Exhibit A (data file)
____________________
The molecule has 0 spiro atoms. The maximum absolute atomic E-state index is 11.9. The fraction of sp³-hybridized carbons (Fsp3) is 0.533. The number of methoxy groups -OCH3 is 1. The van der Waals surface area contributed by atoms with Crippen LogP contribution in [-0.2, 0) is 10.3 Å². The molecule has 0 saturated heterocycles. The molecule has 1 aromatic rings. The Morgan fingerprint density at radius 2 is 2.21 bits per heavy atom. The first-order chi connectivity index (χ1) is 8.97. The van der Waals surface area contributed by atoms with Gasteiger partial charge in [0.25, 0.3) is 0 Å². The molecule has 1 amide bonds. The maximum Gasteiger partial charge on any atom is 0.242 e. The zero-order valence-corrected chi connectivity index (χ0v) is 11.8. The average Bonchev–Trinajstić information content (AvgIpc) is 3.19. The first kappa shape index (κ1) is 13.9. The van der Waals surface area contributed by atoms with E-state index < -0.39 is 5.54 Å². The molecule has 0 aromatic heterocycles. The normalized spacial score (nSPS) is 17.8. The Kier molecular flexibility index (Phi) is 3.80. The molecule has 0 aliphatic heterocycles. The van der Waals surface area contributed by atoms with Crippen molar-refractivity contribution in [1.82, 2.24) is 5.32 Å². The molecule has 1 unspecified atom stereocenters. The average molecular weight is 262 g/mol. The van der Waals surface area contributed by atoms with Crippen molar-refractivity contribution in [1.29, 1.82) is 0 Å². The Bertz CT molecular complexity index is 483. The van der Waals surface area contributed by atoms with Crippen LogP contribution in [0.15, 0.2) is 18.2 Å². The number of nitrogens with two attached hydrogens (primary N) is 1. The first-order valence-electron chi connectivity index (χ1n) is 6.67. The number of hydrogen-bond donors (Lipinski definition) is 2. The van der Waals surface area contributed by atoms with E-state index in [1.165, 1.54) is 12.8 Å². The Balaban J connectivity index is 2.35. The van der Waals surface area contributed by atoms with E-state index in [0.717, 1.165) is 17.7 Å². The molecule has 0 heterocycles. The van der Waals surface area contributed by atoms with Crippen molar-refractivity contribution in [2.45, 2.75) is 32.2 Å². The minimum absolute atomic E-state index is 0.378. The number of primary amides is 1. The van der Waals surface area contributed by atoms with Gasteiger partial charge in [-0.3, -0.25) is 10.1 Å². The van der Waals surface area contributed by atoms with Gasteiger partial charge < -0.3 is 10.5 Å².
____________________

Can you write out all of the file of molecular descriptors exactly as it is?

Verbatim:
The molecule has 0 spiro atoms. The maximum absolute atomic E-state index is 11.9. The fraction of sp³-hybridized carbons (Fsp3) is 0.533. The number of methoxy groups -OCH3 is 1. The van der Waals surface area contributed by atoms with Crippen LogP contribution in [-0.2, 0) is 10.3 Å². The molecule has 0 saturated heterocycles. The molecule has 1 aromatic rings. The Morgan fingerprint density at radius 2 is 2.21 bits per heavy atom. The first-order chi connectivity index (χ1) is 8.97. The van der Waals surface area contributed by atoms with Gasteiger partial charge in [0.25, 0.3) is 0 Å². The molecule has 1 amide bonds. The maximum Gasteiger partial charge on any atom is 0.242 e. The zero-order valence-corrected chi connectivity index (χ0v) is 11.8. The average Bonchev–Trinajstić information content (AvgIpc) is 3.19. The first kappa shape index (κ1) is 13.9. The van der Waals surface area contributed by atoms with E-state index < -0.39 is 5.54 Å². The molecule has 0 aromatic heterocycles. The normalized spacial score (nSPS) is 17.8. The Kier molecular flexibility index (Phi) is 3.80. The molecule has 0 aliphatic heterocycles. The van der Waals surface area contributed by atoms with Crippen molar-refractivity contribution in [1.82, 2.24) is 5.32 Å². The molecule has 1 unspecified atom stereocenters. The average molecular weight is 262 g/mol. The van der Waals surface area contributed by atoms with Crippen molar-refractivity contribution in [1.29, 1.82) is 0 Å². The Bertz CT molecular complexity index is 483. The van der Waals surface area contributed by atoms with Crippen LogP contribution in [0.15, 0.2) is 18.2 Å². The number of nitrogens with two attached hydrogens (primary N) is 1. The first-order valence-electron chi connectivity index (χ1n) is 6.67. The number of hydrogen-bond donors (Lipinski definition) is 2. The van der Waals surface area contributed by atoms with E-state index in [1.165, 1.54) is 12.8 Å². The Balaban J connectivity index is 2.35. The van der Waals surface area contributed by atoms with E-state index in [0.717, 1.165) is 17.7 Å². The molecule has 0 heterocycles. The van der Waals surface area contributed by atoms with Crippen molar-refractivity contribution in [2.45, 2.75) is 32.2 Å². The minimum absolute atomic E-state index is 0.378. The number of primary amides is 1. The van der Waals surface area contributed by atoms with Gasteiger partial charge in [-0.3, -0.25) is 10.1 Å². The van der Waals surface area contributed by atoms with Gasteiger partial charge < -0.3 is 10.5 Å².